First, the quality that is often neglected and needful is earnestness. If we have not made up our minds upon a subject, we cannot kindle into enthusiasm over its treatment. If you have no convictions on subject matter, you will settle nothing in the hearer. In the pulpit, when the salvation of souls or the benefit of men in some special direction is the uppermost object in the preacher’s ambition, earnestness will come unsought; but without that it can never be attained. We shall always do most, my young brethren, when we are directly seeking to save souls; but when we are working only for display, we shall inevitably fail. All your words will be made to converge toward the great result on which your heart is fixed, and there you must exercise courage. The preacher must be unafraid of the hearer, knowing, “the fear of man bringeth a snare,” (Prov. 29:25).
Consider, though, that people come to the house of God to be preached to, not at. May it be said of you, “That man preaches as if the Lord Jesus Christ was at his elbow.” Thus, you must exemplify tenderness. Matthew 14:14, “And Jesus saw a great multitude, and was moved with compassion toward them.”
Given burning earnestness, unflinching courage, and sympathetic tenderness in the preacher, all other things may be very safely left to take care of themselves.
Should you memorize your sermons? Abstractly, of course, there can be no doubt that free speech is the normal method for the pulpit. Yet, some great preachers have written their discourse fully, commit it to memory, and deliver it verbatim. This plan has been supposed by many to involve tremendous drudgery. Instead, use a manuscript with effect. On the whole, this is the best use of the minister’s talents, and makes the fewest failures. You should educate yourself into the free and unfettered use of a full manuscript. Not that the preacher is reading from his manuscript, but that he preaches from his manuscript.
Chapter 7: Expository Preaching
Expository preaching is that method of pulpit discourse which consists in the consecutive interpretation, and practical enforcement, of a book of the sacred canon. It differs from topical preaching which may be described as the selection of a clause, or verse, or section of the inspired Word, from which one principle is evolved and kept continuously before the hearer’s mind, as the speaker traces its manifold applications to present circumstances, and to human life. Doctrinal preaching prosecutes a system of Biblical induction in regard to some great truth, such as justification, regeneration, the atonement, or the like, gathering together all the portions of holy writ that bear upon it, and deducing from them some formulated inference. Hortatory preaching sets itself to the enforcement of some neglected duty, or the exposure of some prevalent iniquity. Biographical preaching takes some Scripture character for its theme, gives an analysis of the moral nature of the man, like that which Bishop Butler has made in his wonderful discourse on Balaam, and points from it lessons of warning or example. All however, have expository elements to them. Exposition must enter into every sermon.
Consideration should be made to the mind of the Holy Spirit in relation to the passage being exposited. The preacher’s job is to bring the mind of the hearer into direct and immediate contact with the mind of the Spirit. This is where the power of the pulpit exists. Such preaching will promote biblical intelligence among the hearers.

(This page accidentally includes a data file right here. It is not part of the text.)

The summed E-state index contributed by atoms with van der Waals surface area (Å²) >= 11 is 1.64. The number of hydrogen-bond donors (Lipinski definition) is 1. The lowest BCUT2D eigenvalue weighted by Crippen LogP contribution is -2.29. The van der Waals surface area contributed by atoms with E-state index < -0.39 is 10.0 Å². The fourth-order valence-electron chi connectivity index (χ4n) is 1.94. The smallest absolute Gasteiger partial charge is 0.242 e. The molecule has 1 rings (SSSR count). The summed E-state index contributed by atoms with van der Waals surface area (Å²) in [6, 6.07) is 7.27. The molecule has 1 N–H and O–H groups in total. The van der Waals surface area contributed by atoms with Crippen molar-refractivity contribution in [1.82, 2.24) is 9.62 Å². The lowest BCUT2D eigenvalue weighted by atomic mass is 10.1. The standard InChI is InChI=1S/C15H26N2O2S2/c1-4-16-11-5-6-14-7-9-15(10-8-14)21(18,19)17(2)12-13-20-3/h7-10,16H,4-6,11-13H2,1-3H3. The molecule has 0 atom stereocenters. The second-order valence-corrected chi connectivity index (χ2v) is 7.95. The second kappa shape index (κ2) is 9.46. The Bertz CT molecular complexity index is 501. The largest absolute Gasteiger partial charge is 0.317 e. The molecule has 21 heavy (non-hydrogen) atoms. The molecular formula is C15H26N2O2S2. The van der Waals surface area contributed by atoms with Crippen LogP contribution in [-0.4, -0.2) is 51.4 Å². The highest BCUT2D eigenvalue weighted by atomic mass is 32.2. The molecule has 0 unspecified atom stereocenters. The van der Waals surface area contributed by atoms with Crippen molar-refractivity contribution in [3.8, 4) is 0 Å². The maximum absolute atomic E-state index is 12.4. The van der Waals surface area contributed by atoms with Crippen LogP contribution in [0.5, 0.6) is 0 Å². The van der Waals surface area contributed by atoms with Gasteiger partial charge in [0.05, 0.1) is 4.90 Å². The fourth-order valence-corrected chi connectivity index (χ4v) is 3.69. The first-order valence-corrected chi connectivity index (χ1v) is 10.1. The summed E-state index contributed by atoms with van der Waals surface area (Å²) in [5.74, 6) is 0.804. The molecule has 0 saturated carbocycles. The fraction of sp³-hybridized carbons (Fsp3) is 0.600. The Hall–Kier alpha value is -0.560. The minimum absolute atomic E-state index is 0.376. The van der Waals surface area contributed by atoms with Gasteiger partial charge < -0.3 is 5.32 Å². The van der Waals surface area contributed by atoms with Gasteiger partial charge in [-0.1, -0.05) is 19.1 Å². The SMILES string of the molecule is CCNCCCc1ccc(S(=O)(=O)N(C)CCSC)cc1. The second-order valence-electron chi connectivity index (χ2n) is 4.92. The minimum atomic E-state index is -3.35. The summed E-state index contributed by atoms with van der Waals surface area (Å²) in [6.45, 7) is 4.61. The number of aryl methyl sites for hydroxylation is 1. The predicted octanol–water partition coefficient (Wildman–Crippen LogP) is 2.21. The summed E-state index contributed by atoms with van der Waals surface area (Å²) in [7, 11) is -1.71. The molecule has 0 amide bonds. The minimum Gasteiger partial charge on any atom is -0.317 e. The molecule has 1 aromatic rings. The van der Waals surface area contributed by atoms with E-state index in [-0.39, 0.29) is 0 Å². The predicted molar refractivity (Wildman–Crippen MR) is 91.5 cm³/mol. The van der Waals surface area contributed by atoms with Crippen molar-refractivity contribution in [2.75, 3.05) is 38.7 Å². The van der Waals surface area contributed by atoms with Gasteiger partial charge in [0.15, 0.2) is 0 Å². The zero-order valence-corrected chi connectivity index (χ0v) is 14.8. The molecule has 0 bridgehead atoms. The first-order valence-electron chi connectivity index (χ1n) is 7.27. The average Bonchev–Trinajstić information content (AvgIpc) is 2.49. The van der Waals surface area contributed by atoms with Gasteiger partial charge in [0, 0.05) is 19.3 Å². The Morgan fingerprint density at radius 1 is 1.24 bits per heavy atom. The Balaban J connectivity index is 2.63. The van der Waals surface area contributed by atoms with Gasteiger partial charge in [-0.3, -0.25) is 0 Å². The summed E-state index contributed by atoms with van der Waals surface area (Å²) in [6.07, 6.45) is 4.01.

Some will object, “Expository preaching is not popular. The people do not like it, and they will not stand it.” Yet, only biblical exposition will impart what the hearers need, and this is the service of the minister to accomplish.
Taylor warns, “One thing, however, he must guard against. He must not turn the pulpit into the chair of the exegetical professor, and spend a long time in hunting down some poor Greek particle, or digging up some obscure Hebrew root. Processes are for the study; results are for the pulpit. Our people do not want to know what every German, English, or American commentator has thought. When one asks what time it is, it would be a mockery of his request if you should begin to tell him all the details of the mechanism of a watch, or if you should go into an exhaustive dissertation on the relative merits of Trinity church clock, or Bennet’s, or the clock at the railway depot. You look at your own watch and tell him what its fingers point to, and that is all.”
Chapter 8: On the Use of Illustrations in Preaching
There is a danger now is where sermons consist of illustrations, and nothing else. Such things hide the poverty of thought for the minister, and are a snare to him, while being an offense to the hearer. Here is the one rule to follow on this point, that we must never construct ornament, but only ornament construction. Impressions made in this way are produced and never forgotten. Learning to illustrate is learning to see. Keep in mind that the common people wanted to hear Christ and they did so gladly.
Chapter 9: The Conduct of Public Worship— Reading of the Scriptures
Many exalt the sermon at the expense of worship. The main responsibility falls on the preacher in the service. It is pertinent to remind you that the first grand indispensable qualification for the leading of public devotion is a filial heart. Robert Leighton said, “This is one great cause of our wandering, that we do not, at our entrance into prayer, compose ourselves to due thoughts of God and to set ourselves in His presence; this would do much to ballast our minds, that they tumble not to and fro, as is their custom.” The minister is to bring people to the throne of grace, the place he has visited all week long in his closet and study. In this, the minds and hearts of the worshipers may be rightly affected as they draw near to God.